Much of Mena’s work has been inspired by his urban surroundings, especially in Havana. “I lived most of my life in Havana, Cuba. The city inspired me, especially its walls full of history of brands, graffiti, unpainted or worn, showing layers of old paint,” he says and quotes Spanish filmmaker Pedro Almodóvar who said upon visiting Cuba said that there he had material for 100 scripts. “Each city I visited fills me with inspiration,” says Mena, but now, he says, “after three years living in Miami, I now live in a place full of nature in North Carolina where it has deeply affected me for good. I feel in harmony with nature and it has made me paint differently.”

One of Rigoberto Mena’s untitled 30×30” mixed media
paintings that will appear in the Galeria Cubana show.

Still, being an artist in the United States is a far different experience than one has in Cuba. Being an artist here is complicated by economic realities in a way that it just isn’t in Cuba. “When American art collectors visited me [in my Havana studio] and they asked me, ‘Do you live from art?’ I always told them yes. At that time I did not understand the essence of the question, I understood it when I decided to live here. Living from art here is a feat. To get here and be able to live from my painting has not been easy. The difference between being an artist in Cuba and here is abysmal; an artist living in the United States has to ‘put his feet on the ground’ and pay the bills each month. In Cuba he did not pay rent, he was a millionaire,” explains Mena.

But life in Cuba is not without difficulties for artists. “The tempo in Cuba is slow, nobody seems to have a plan for the future. In Cuba right now the artists have other problems, lack of materials to work with, among many [other issues]. Money is also needed there today because life has become more expensive to unsustainable levels,” he explains. And yet, he says, “To be honest, despite everything—and I feel it more now that I live in North Carolina—my abstract work makes me feel like I am in the land of my ancestors.”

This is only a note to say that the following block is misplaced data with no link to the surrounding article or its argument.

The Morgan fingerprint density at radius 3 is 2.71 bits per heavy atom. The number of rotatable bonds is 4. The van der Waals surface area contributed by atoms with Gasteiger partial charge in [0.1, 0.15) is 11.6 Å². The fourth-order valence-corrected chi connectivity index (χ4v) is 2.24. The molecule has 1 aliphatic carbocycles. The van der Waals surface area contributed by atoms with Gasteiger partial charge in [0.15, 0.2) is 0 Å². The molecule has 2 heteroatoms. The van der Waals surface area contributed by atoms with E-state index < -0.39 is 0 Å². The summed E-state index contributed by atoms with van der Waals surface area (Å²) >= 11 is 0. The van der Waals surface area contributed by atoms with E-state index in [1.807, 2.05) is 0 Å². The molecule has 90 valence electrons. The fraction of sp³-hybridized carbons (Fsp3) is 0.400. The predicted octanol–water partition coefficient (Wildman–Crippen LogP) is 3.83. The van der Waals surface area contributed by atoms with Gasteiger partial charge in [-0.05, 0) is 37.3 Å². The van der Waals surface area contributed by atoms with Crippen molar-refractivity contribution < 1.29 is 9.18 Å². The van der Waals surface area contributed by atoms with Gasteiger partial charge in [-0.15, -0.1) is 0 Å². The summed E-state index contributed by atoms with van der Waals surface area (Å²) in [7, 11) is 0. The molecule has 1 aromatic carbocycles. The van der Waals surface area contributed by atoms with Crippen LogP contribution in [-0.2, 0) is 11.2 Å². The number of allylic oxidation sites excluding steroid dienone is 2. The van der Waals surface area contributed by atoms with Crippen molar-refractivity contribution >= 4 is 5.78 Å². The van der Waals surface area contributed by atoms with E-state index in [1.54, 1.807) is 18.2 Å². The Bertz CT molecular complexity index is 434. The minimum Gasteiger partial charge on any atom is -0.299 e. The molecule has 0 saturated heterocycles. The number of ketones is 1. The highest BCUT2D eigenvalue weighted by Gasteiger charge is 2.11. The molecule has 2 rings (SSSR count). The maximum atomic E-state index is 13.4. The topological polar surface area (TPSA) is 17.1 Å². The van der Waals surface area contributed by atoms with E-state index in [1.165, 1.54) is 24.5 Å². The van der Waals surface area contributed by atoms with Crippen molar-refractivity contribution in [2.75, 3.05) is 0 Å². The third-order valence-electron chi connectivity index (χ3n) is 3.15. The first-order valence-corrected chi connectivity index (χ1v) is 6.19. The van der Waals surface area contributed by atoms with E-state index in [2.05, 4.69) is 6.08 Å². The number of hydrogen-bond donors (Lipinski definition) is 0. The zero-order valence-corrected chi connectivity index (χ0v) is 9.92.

An exhibition of works by Rigoberto Mena, William Acosta, and Ronaldo Encarnacion will be on view at Galeria Cubana, 357 Commercial St., Provincetown, August 31 – September 11 . Mena and Encarnacion will both be in attendance at an opening reception in the gallery on Friday, September 1,6 – 9 p.m. For more information about the exhibition call 508.487.2822 or visit

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Ginger Mountain

Ginger Mountain (MS Communications Media, BA Fine Arts/Teaching Certification K-12) has been part of the graphic design team at Provincetown Magazine since 2008. Ginger has worked as a creative director, individual contractor, and freelance designer with clients representing many areas —business software, consumer products, professional services, entertainment, and network hardware to name just a few — providing creative layout and development of a wide range of print media content. Her clients ranged from small local businesses to large corporations and Fortune 500 companies, from New Hampshire to Georgia